Lengo: a worthy goal

ARUSHA – Hope can be hard to come by for children in Sub-Saharan Africa, but one Tanzanian man has gone back to his profoundly impoverished village to help its kids find and seize opportunities for a better future.

Emanuel Saakai, 29, says he’s using sports to motivate and inspire the next generation.

He founded ‘Lengo’ Academy one year ago, taking the Swahili word for ‘goal’ to teach the children of Ngaramtoni village to approach their dreams with the same tenacity they use while charging forward on the soccer field.

Saakai teaching children in Ngaramtoni

Saakai teaching children in Ngaramtoni

Saakai thinks there’s a lack of appreciation for the power of team sports to work against poverty and bring people together.

“A lot of people take these opportunities for granted. For them it’s a normal thing. But when you come to an area where people struggle even to get a pair of shoes, then they will welcome that opportunity with both hands. It’s all about knowing what’s important about that particular thing. If you establish an institute somewhere people don’t need it, it’s like pouring water on dirty land. It’s mud – it’s wasted,” he says.

Saakai started Lengo as a passion project. He wanted to provide the boys in his village with opportunities he never had, just to play soccer – Saakai’s parents couldn’t even afford to buy him basic shoes, and they used rolled up clothes for a ball. With the help of his wife Tracey Sawyer and her fundraising contacts in Australia, Lengo has already grown beyond his initial vision,  invigorating and involving the entire village in less than a year. He says they’ve become much more active in school and even the very young have begun to take part in community activism.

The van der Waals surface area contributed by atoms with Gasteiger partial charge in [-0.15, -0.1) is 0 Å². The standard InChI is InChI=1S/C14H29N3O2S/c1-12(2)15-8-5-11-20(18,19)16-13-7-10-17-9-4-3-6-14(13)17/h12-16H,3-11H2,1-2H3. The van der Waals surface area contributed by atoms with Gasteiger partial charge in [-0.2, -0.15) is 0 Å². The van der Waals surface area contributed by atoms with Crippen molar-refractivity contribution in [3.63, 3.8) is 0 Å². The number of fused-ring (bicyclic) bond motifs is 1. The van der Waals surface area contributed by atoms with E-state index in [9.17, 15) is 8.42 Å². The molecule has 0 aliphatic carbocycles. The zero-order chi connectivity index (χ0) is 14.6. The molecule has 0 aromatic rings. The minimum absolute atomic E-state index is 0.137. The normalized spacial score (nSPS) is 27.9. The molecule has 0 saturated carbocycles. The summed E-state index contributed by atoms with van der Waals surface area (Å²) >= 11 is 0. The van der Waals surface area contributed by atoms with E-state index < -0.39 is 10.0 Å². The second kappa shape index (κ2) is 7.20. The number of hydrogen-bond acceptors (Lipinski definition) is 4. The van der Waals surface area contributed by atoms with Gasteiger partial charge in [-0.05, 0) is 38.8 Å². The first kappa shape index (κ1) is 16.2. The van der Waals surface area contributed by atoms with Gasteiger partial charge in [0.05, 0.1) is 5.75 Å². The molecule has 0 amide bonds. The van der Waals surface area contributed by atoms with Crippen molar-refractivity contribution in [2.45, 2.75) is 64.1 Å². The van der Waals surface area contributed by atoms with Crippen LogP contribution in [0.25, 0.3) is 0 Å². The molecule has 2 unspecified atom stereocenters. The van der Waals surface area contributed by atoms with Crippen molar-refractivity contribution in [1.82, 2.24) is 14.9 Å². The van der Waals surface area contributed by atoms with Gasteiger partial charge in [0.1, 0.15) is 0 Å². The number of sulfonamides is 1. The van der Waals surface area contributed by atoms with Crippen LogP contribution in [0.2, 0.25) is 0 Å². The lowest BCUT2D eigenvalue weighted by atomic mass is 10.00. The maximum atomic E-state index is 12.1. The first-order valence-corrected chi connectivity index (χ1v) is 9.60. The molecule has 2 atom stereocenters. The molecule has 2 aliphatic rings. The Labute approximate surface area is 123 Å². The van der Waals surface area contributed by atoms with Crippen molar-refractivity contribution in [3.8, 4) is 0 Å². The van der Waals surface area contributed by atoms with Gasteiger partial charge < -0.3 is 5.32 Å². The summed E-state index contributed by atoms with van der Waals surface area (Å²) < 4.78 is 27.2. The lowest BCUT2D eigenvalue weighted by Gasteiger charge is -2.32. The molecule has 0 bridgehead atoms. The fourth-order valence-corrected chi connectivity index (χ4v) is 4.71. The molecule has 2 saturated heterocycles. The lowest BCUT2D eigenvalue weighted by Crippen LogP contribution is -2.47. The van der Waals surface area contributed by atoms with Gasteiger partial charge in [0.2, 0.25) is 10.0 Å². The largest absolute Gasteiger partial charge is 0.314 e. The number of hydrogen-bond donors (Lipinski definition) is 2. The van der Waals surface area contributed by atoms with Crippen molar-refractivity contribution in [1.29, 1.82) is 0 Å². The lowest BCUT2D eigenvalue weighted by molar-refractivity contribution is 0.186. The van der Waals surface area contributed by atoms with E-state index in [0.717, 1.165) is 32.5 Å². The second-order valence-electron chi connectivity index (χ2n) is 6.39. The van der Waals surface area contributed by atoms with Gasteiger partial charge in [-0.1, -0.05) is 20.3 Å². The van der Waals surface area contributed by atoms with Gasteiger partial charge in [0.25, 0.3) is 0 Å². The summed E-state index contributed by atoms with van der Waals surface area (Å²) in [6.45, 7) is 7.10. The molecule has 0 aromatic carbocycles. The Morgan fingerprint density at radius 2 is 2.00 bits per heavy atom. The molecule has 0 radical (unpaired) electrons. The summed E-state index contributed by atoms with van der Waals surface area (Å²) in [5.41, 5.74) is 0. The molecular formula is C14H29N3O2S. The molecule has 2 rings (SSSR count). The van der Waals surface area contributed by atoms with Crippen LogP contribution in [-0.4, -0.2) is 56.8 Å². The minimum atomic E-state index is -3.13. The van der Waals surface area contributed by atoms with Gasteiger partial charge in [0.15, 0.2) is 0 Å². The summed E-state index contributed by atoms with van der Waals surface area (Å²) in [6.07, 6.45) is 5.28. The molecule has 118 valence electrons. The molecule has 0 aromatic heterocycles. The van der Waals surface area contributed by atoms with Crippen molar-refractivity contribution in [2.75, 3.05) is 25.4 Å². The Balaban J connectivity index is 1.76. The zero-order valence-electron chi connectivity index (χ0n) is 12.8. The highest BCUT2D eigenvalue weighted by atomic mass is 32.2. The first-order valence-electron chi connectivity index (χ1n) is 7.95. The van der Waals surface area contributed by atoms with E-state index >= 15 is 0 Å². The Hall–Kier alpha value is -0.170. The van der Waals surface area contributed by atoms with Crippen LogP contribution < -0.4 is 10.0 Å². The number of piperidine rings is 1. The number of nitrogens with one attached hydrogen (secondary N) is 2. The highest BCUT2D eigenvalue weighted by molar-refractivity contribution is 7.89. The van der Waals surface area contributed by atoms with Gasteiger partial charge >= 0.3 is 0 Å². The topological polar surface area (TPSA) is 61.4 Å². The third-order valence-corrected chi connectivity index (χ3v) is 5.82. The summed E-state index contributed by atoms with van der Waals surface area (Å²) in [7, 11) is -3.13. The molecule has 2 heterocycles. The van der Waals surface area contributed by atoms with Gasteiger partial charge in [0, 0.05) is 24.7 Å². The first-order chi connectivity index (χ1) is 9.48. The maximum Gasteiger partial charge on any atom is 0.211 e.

“It’s getting bigger and bigger every day – it’s now beyond my imagination. But I always had the feeling that these boys, these young people, needed such an institute that would develop them. But I didn’t know it would catch on this quick, especially in this area with so many who have nothing,” says Saakai.

One of the kids he works with, Amisi, is fifteen years old and living on his own since his mother disappeared. He says he can afford to eat only once every one or two days, and has to walk over two hours to and from school each day.

“I feel ashamed to ask for anything, so I work as much as I can to cover basic needs,” he says. Amisi is closer to the rule than the exception for the community that Saakai works with.

Akili, sight-challenged boy in Ngaramtoni, sponsored and coached by Saakai.

Akili, sight-challenged boy in Ngaramtoni, sponsored and coached by Saakai.

Akili was born with an impairment in his right eye, and has great difficulty playing soccer, which he says is his favourite thing in the world. Saakai has worked to give him special coaching, and now Akili is an important part of the team. Saakai and Sawyer have used their fundraising sources through Lengo to bring Akili to Austria to get eye surgery – they just arrived there last week.